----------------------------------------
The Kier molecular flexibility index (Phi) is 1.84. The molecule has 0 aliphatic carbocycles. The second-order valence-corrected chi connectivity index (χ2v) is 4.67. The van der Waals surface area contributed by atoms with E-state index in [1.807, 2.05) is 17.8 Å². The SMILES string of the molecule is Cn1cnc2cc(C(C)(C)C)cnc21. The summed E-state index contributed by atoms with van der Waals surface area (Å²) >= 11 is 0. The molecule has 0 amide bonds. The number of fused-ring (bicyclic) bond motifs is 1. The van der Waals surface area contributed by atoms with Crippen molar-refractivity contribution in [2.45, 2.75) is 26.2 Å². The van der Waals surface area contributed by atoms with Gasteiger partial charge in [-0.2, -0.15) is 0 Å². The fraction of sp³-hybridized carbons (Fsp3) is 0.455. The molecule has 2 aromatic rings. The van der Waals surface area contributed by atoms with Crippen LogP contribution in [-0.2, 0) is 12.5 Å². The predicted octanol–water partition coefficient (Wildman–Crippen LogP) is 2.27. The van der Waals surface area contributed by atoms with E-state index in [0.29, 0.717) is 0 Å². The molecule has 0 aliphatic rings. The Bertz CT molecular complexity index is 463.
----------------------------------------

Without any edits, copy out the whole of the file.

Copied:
The Kier molecular flexibility index (Phi) is 1.84. The molecule has 0 aliphatic carbocycles. The second-order valence-corrected chi connectivity index (χ2v) is 4.67. The van der Waals surface area contributed by atoms with E-state index in [1.807, 2.05) is 17.8 Å². The SMILES string of the molecule is Cn1cnc2cc(C(C)(C)C)cnc21. The summed E-state index contributed by atoms with van der Waals surface area (Å²) >= 11 is 0. The molecule has 0 amide bonds. The number of fused-ring (bicyclic) bond motifs is 1. The van der Waals surface area contributed by atoms with Crippen molar-refractivity contribution in [2.45, 2.75) is 26.2 Å². The van der Waals surface area contributed by atoms with Gasteiger partial charge in [-0.2, -0.15) is 0 Å². The fraction of sp³-hybridized carbons (Fsp3) is 0.455. The molecule has 2 aromatic rings. The van der Waals surface area contributed by atoms with Crippen LogP contribution in [-0.2, 0) is 12.5 Å². The predicted octanol–water partition coefficient (Wildman–Crippen LogP) is 2.27. The van der Waals surface area contributed by atoms with E-state index in [0.29, 0.717) is 0 Å². The molecule has 0 aliphatic rings. The Bertz CT molecular complexity index is 463.